Adventures in Stenography

Flickr/<a href="http://www.flickr.com/photos/moon_child/3965679774/">moon child</a> (<a href="http://www.creativecommons.org" target="_blank">Creative Commons</a>).

Let our journalists help you make sense of the noise: Subscribe to the Mother Jones Daily newsletter and get a recap of news that matters.

Some articles make you less informed after you read them. Exhibit A is today’s New York Times story on the federal debt limit, which was raised last night. Here’s one paragraph that illustrates the problem:

Lawmakers quickly returned to partisan sniping before voting 218 to 214 to raise the federal debt limit, with each party blaming the other for running up the national debt over the last decade.

The article then continues on for another thirteen paragraphs without even attempting to inform the reader about anything other than the two parties’ talking points. At no point does the Times let readers know that which party is mostly to blame for running up the national debt is an empirically verifiable fact. It’s not a matter of partisan opinion. The Times could have even gone to its own reporting on this subject. In June, the Times ran an article by David Leonhardt explaining that most of the deficit is due to the recession and the Bush tax cuts—not overspending by Democrats in Congress, President Obama’s budget, or even the bank bailouts. If the author wanted some partisan balance, he could have mentioned Leonhardt’s conclusion that Obama doesn’t have much of a plan for closing the gap.

The article could also have referred to this study by the Center on Budget and Policy Priorities, which was conveniently released just yesterday. It’s called “President Obama Largely Inherited Today’s Huge Deficits: Economic Downturn, Financial Rescues, and Bush-Era Policies Drive the Numbers.” It even comes with a pretty chart, which you can see to the right.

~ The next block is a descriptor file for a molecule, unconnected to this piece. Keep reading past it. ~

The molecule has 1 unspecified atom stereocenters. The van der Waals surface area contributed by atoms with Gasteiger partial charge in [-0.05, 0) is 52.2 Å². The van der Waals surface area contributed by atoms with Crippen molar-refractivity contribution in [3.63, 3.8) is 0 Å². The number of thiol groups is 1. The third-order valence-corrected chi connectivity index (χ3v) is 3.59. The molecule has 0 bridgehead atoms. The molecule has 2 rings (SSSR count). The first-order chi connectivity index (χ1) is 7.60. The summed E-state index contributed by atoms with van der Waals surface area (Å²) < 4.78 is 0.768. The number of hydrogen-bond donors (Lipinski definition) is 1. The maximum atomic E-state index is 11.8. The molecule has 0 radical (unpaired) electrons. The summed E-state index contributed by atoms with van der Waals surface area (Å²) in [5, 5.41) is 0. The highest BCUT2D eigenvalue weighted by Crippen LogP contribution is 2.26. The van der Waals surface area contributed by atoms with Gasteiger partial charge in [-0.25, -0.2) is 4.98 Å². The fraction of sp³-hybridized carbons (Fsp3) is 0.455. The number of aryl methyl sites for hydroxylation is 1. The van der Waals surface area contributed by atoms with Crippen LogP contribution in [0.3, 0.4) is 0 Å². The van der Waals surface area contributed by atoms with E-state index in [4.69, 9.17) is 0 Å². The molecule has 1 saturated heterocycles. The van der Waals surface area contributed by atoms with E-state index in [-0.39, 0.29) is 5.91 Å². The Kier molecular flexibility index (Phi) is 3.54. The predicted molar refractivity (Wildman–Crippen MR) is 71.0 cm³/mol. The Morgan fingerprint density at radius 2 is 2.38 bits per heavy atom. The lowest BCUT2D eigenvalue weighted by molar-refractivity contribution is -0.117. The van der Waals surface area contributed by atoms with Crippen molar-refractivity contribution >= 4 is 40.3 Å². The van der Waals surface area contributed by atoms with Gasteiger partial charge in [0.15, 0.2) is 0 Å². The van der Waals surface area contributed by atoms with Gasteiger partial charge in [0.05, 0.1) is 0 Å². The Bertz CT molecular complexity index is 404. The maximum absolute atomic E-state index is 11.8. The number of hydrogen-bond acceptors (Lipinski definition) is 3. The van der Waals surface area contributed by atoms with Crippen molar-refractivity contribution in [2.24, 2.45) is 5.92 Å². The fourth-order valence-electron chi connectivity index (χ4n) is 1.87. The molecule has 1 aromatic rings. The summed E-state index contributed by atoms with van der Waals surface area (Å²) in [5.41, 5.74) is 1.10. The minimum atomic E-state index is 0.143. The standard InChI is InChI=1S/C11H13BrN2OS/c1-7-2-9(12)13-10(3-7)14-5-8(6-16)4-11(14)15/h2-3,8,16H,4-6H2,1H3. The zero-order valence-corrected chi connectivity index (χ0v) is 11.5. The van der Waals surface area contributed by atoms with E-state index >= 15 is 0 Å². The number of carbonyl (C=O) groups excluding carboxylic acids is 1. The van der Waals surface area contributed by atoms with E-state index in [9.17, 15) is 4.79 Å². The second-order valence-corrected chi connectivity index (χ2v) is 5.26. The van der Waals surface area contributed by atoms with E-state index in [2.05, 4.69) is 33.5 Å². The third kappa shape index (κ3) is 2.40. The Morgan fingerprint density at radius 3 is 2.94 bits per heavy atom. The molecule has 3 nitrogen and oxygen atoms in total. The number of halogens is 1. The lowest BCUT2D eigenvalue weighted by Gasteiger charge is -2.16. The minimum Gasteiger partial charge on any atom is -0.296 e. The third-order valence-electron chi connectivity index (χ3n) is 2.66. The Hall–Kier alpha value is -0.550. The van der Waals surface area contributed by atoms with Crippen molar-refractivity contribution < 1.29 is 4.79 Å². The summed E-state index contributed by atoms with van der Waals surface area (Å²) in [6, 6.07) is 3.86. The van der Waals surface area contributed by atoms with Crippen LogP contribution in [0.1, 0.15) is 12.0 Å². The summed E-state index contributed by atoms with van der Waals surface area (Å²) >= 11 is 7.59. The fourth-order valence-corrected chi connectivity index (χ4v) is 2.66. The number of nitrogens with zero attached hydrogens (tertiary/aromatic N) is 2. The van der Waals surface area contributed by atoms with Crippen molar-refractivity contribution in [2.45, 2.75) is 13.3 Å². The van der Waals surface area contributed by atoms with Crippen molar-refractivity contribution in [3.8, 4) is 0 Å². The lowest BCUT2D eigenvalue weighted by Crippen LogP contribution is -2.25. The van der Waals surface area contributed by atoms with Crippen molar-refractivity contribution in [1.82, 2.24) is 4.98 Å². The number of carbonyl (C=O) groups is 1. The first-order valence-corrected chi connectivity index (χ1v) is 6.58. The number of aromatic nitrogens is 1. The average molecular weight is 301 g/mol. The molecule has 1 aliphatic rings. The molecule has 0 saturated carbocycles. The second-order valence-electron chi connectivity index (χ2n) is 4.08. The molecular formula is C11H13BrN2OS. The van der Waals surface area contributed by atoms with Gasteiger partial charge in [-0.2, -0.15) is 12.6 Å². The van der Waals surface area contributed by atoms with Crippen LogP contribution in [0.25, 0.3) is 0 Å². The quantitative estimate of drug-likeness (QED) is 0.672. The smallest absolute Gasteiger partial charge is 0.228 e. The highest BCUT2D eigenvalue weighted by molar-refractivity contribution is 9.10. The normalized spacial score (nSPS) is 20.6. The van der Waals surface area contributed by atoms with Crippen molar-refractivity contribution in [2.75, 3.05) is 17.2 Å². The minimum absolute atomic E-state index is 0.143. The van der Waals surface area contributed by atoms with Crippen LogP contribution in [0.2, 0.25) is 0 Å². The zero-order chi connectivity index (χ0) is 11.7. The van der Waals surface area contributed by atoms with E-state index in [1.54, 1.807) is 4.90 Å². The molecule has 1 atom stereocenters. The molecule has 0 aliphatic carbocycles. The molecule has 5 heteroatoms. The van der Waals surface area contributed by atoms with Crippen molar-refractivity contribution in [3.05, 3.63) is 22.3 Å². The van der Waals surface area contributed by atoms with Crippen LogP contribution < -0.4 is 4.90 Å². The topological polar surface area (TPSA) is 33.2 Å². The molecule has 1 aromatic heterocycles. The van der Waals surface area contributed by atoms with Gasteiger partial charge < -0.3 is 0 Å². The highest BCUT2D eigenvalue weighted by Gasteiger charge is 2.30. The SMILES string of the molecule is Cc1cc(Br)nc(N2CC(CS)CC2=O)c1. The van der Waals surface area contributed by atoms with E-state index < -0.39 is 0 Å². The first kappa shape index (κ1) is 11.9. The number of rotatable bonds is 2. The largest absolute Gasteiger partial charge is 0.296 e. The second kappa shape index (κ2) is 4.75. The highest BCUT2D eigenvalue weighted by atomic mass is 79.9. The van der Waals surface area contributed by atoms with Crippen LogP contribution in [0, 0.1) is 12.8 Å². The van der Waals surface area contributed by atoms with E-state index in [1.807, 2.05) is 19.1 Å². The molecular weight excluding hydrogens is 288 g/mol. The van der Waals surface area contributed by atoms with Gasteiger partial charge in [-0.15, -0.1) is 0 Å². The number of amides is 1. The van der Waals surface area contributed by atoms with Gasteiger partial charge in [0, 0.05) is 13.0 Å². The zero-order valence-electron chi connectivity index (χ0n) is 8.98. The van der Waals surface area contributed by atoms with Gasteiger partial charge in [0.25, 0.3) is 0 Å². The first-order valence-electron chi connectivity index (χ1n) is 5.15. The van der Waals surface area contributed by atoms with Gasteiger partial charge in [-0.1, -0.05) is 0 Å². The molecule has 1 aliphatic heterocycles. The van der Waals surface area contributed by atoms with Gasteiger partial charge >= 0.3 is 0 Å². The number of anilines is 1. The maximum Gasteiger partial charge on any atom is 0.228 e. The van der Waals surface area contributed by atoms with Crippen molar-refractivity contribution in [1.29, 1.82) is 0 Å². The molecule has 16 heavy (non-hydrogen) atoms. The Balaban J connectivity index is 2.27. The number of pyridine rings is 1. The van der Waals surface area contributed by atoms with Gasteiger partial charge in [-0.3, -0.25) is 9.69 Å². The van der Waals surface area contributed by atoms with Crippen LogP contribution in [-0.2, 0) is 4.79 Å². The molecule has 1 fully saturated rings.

Times readers who relied on this failbag of an article are now less informed than they were before they read it. For all those readers know, President Al Gore and Speaker of the House Dick Gephardt were the ones running up the deficit after Clinton left office.

Why even bother writing the article if you’re not going to try to adjudicate a factual dispute? Next time, the Times should simply republish the Democrats’ and Republicans’ press releases and be done with it. FAIL.

IT'S NOT THAT WE'RE SCREWED WITHOUT TRUMP:

"It's that we're screwed with or without him if we can't show the public that what we do matters for the long term," writes Mother Jones CEO Monika Bauerlein as she kicks off our drive to raise $350,000 in donations from readers by July 17.

This is a big one for us. It's our first time asking for an outpouring of support since screams of FAKE NEWS and so much of what Trump stood for made everything we do so visceral. Like most newsrooms, we face incredibly hard budget realities, and it's unnerving needing to raise big money when traffic is down.

So, as we ask you to consider supporting our team's journalism, we thought we'd slow down and check in about where Mother Jones is and where we're going after the chaotic last several years. This comparatively slow moment is also an urgent one for Mother Jones: You can read more in "Slow News Is Good News," and if you're able to, please support our team's hard-hitting journalism and help us reach our big $350,000 goal with a donation today.

payment methods

IT'S NOT THAT WE'RE SCREWED WITHOUT TRUMP:

"It's that we're screwed with or without him if we can't show the public that what we do matters for the long term," writes Mother Jones CEO Monika Bauerlein as she kicks off our drive to raise $350,000 in donations from readers by July 17.

This is a big one for us. So, as we ask you to consider supporting our team's journalism, we thought we'd slow down and check in about where Mother Jones is and where we're going after the chaotic last several years. This comparatively slow moment is also an urgent one for Mother Jones: You can read more in "Slow News Is Good News," and if you're able to, please support our team's hard-hitting journalism and help us reach our big $350,000 goal with a donation today.

payment methods

We Recommend

Latest

Sign up for our free newsletter

Subscribe to the Mother Jones Daily to have our top stories delivered directly to your inbox.

Get our award-winning magazine

Save big on a full year of investigations, ideas, and insights.

Subscribe

Support our journalism

Help Mother Jones' reporters dig deep with a tax-deductible donation.

Donate